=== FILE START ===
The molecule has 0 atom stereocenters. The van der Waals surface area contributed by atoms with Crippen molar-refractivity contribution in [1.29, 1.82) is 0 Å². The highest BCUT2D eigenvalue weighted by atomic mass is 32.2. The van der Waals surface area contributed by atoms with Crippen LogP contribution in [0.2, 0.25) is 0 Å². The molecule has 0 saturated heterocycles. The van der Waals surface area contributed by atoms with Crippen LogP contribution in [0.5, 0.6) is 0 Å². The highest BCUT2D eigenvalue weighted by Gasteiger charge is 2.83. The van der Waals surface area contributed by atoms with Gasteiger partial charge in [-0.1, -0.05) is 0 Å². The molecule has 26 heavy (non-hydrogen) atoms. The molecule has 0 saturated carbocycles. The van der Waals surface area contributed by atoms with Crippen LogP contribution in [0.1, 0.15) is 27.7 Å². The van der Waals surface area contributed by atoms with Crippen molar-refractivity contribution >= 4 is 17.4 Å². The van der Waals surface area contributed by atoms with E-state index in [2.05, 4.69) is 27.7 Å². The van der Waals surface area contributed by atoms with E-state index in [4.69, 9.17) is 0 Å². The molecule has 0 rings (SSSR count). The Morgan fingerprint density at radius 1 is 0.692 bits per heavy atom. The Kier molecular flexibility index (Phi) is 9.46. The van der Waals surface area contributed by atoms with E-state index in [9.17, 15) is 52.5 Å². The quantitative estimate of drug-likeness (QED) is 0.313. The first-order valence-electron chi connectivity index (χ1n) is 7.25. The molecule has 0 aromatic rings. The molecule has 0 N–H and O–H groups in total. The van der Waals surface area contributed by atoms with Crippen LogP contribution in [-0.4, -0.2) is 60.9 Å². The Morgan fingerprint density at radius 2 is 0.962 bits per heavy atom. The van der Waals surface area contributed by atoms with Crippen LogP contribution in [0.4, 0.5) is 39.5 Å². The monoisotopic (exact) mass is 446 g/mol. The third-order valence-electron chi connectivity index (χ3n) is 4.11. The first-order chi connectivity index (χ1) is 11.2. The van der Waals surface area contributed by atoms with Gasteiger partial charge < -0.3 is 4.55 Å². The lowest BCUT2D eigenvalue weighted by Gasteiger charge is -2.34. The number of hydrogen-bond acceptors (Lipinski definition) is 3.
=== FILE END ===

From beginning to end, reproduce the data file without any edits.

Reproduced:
The molecule has 0 atom stereocenters. The van der Waals surface area contributed by atoms with Crippen molar-refractivity contribution in [1.29, 1.82) is 0 Å². The highest BCUT2D eigenvalue weighted by atomic mass is 32.2. The van der Waals surface area contributed by atoms with Crippen LogP contribution in [0.2, 0.25) is 0 Å². The molecule has 0 saturated heterocycles. The van der Waals surface area contributed by atoms with Crippen LogP contribution in [0.5, 0.6) is 0 Å². The highest BCUT2D eigenvalue weighted by Gasteiger charge is 2.83. The van der Waals surface area contributed by atoms with Gasteiger partial charge in [-0.1, -0.05) is 0 Å². The molecule has 26 heavy (non-hydrogen) atoms. The molecule has 0 saturated carbocycles. The van der Waals surface area contributed by atoms with Crippen LogP contribution in [0.1, 0.15) is 27.7 Å². The van der Waals surface area contributed by atoms with Crippen molar-refractivity contribution >= 4 is 17.4 Å². The van der Waals surface area contributed by atoms with E-state index in [2.05, 4.69) is 27.7 Å². The van der Waals surface area contributed by atoms with E-state index in [4.69, 9.17) is 0 Å². The molecule has 0 rings (SSSR count). The Morgan fingerprint density at radius 1 is 0.692 bits per heavy atom. The Kier molecular flexibility index (Phi) is 9.46. The van der Waals surface area contributed by atoms with E-state index in [9.17, 15) is 52.5 Å². The quantitative estimate of drug-likeness (QED) is 0.313. The first-order valence-electron chi connectivity index (χ1n) is 7.25. The molecule has 0 aromatic rings. The molecule has 0 N–H and O–H groups in total. The van der Waals surface area contributed by atoms with Crippen LogP contribution in [-0.4, -0.2) is 60.9 Å². The Morgan fingerprint density at radius 2 is 0.962 bits per heavy atom. The van der Waals surface area contributed by atoms with Crippen LogP contribution in [0.4, 0.5) is 39.5 Å². The monoisotopic (exact) mass is 446 g/mol. The third-order valence-electron chi connectivity index (χ3n) is 4.11. The first-order chi connectivity index (χ1) is 11.2. The van der Waals surface area contributed by atoms with Gasteiger partial charge < -0.3 is 4.55 Å². The lowest BCUT2D eigenvalue weighted by Gasteiger charge is -2.34. The number of hydrogen-bond acceptors (Lipinski definition) is 3.